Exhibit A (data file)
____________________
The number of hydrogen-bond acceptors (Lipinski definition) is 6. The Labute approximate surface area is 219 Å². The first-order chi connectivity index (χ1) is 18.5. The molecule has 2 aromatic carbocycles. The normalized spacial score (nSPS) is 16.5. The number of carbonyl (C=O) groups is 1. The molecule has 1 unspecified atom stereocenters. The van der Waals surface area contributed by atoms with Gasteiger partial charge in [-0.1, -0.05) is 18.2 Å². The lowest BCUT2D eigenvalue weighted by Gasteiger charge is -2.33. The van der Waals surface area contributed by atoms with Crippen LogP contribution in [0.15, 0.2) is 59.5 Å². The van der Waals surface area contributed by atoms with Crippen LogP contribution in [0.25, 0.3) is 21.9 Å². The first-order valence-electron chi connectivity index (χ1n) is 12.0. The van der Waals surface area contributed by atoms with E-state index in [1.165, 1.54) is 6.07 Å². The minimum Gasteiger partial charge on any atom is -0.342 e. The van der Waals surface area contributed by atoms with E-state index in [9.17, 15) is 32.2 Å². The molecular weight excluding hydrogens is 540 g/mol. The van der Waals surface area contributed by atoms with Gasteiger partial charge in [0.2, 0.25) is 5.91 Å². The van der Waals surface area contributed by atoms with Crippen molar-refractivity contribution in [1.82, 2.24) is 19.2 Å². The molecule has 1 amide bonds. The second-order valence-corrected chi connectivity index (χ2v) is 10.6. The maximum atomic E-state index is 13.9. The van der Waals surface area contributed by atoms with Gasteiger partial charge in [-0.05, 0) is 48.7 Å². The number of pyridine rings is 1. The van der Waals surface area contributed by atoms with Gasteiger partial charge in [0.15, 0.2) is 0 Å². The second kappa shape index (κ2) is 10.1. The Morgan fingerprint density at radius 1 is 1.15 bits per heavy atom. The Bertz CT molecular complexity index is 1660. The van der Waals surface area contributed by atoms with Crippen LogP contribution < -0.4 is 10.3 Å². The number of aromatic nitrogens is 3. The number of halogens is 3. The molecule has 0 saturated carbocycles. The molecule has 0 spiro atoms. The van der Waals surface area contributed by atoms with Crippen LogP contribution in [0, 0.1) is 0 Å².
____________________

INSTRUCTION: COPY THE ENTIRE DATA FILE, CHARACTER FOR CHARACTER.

The number of hydrogen-bond acceptors (Lipinski definition) is 6. The Labute approximate surface area is 219 Å². The first-order chi connectivity index (χ1) is 18.5. The molecule has 2 aromatic carbocycles. The normalized spacial score (nSPS) is 16.5. The number of carbonyl (C=O) groups is 1. The molecule has 1 unspecified atom stereocenters. The van der Waals surface area contributed by atoms with Gasteiger partial charge in [-0.1, -0.05) is 18.2 Å². The lowest BCUT2D eigenvalue weighted by Gasteiger charge is -2.33. The van der Waals surface area contributed by atoms with Crippen LogP contribution in [0.15, 0.2) is 59.5 Å². The van der Waals surface area contributed by atoms with Crippen LogP contribution in [0.25, 0.3) is 21.9 Å². The first-order valence-electron chi connectivity index (χ1n) is 12.0. The van der Waals surface area contributed by atoms with E-state index in [1.165, 1.54) is 6.07 Å². The minimum Gasteiger partial charge on any atom is -0.342 e. The van der Waals surface area contributed by atoms with E-state index in [9.17, 15) is 32.2 Å². The molecular weight excluding hydrogens is 540 g/mol. The van der Waals surface area contributed by atoms with Gasteiger partial charge in [0.2, 0.25) is 5.91 Å². The van der Waals surface area contributed by atoms with Crippen molar-refractivity contribution in [1.82, 2.24) is 19.2 Å². The molecule has 1 amide bonds. The second-order valence-corrected chi connectivity index (χ2v) is 10.6. The maximum atomic E-state index is 13.9. The van der Waals surface area contributed by atoms with Gasteiger partial charge in [-0.05, 0) is 48.7 Å². The number of pyridine rings is 1. The van der Waals surface area contributed by atoms with Gasteiger partial charge in [0.15, 0.2) is 0 Å². The second kappa shape index (κ2) is 10.1. The Morgan fingerprint density at radius 1 is 1.15 bits per heavy atom. The Bertz CT molecular complexity index is 1660. The van der Waals surface area contributed by atoms with Crippen LogP contribution < -0.4 is 10.3 Å². The number of aromatic nitrogens is 3. The number of halogens is 3. The molecule has 0 saturated carbocycles. The molecule has 0 spiro atoms. The van der Waals surface area contributed by atoms with Crippen LogP contribution in [0, 0.1) is 0 Å².